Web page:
LONDON (Reuters) – British house price growth cooled in the first three months of 2019 in annual terms and the outlook is likely to remain subdued, given Brexit uncertainty and high property prices, mortgage lender Halifax said on Friday.
Compared with the same period of last year, prices rose by 2.6 percent, slower than a rise of 2.8 percent in the three months to February.
A Reuters poll of economists had pointed to an annual rise of 2.3 percent for the first quarter.
Last week, data from rival mortgage lender Nationwide showed house prices picked up a bit of speed.
But Britain’s housing market remains weak, especially in London, as Prime Minister Theresa May struggles to find a way to leave the European Union with a transition deal to cushion the shock to the economy.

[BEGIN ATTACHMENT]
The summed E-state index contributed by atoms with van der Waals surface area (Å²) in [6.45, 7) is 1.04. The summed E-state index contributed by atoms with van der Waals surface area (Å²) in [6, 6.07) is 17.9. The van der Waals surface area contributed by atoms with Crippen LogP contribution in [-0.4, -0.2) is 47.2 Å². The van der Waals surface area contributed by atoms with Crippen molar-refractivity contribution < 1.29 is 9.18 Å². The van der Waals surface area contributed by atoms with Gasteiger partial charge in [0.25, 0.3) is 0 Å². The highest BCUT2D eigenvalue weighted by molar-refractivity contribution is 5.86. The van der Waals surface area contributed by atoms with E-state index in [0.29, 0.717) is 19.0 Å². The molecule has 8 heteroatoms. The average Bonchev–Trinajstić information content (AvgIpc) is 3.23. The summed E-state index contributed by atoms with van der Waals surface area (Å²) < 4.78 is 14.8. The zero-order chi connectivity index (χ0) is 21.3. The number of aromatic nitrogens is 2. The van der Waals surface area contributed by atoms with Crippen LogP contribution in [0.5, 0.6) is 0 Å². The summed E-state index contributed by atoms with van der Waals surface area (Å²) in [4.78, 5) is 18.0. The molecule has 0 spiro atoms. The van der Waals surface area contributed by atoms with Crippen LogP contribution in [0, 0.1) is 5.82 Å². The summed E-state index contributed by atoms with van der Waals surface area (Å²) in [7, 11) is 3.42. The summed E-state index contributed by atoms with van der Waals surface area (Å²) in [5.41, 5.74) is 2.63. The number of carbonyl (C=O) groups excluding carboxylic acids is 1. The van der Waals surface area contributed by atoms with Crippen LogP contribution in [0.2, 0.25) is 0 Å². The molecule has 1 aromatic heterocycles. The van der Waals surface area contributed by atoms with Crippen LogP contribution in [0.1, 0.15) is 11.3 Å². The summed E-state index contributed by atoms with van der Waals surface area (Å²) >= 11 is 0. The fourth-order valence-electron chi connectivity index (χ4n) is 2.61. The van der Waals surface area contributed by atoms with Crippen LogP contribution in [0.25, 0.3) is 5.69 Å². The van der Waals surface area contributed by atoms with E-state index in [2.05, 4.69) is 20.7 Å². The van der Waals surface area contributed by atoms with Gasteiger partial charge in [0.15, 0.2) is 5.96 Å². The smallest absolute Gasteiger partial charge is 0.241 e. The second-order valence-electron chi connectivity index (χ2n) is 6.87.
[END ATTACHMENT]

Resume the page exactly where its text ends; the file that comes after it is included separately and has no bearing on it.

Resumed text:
Shortly before the Brexit referendum in 2016, house prices were rising by about 10 percent a year, according to Halifax.
The lender said that prices in March, in monthly terms, fell by 1.6 percent after jumping by 6.0 percent in February.
Halifax’s index has tended to be more volatile than other measures of house prices of late.
(This story has been refilled to correct headline and story to show annual house price growth slowed to 2.6 percent, rather than accelerated to 3.2 percent, after data provider Halifax published erroneous figures)